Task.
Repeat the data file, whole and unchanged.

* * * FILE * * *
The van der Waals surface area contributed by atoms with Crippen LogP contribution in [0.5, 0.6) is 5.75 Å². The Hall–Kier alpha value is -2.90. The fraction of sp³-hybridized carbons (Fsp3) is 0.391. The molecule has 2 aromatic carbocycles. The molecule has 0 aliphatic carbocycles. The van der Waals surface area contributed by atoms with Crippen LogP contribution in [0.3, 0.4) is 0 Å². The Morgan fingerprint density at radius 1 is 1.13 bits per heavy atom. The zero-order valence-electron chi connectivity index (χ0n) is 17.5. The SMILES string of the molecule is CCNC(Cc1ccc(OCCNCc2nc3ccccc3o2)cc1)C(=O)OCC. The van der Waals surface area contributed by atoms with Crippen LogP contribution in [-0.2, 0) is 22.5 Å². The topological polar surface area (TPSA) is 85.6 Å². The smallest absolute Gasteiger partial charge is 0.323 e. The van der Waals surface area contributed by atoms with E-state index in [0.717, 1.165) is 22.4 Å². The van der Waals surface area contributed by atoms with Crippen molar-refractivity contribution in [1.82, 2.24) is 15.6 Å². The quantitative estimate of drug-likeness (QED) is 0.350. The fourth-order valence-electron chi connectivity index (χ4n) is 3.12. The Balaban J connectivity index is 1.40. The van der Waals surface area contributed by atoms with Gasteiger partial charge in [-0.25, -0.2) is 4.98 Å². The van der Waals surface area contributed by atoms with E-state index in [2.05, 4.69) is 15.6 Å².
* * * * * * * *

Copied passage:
The van der Waals surface area contributed by atoms with Crippen LogP contribution in [0.5, 0.6) is 5.75 Å². The Hall–Kier alpha value is -2.90. The fraction of sp³-hybridized carbons (Fsp3) is 0.391. The molecule has 2 aromatic carbocycles. The molecule has 0 aliphatic carbocycles. The van der Waals surface area contributed by atoms with Crippen LogP contribution in [0.3, 0.4) is 0 Å². The Morgan fingerprint density at radius 1 is 1.13 bits per heavy atom. The zero-order valence-electron chi connectivity index (χ0n) is 17.5. The SMILES string of the molecule is CCNC(Cc1ccc(OCCNCc2nc3ccccc3o2)cc1)C(=O)OCC. The van der Waals surface area contributed by atoms with Crippen LogP contribution in [-0.2, 0) is 22.5 Å². The topological polar surface area (TPSA) is 85.6 Å². The smallest absolute Gasteiger partial charge is 0.323 e. The van der Waals surface area contributed by atoms with E-state index in [0.717, 1.165) is 22.4 Å². The van der Waals surface area contributed by atoms with Crippen molar-refractivity contribution in [1.82, 2.24) is 15.6 Å². The quantitative estimate of drug-likeness (QED) is 0.350. The fourth-order valence-electron chi connectivity index (χ4n) is 3.12. The Balaban J connectivity index is 1.40. The van der Waals surface area contributed by atoms with Gasteiger partial charge in [-0.25, -0.2) is 4.98 Å². The van der Waals surface area contributed by atoms with E-state index in [2.05, 4.69) is 15.6 Å².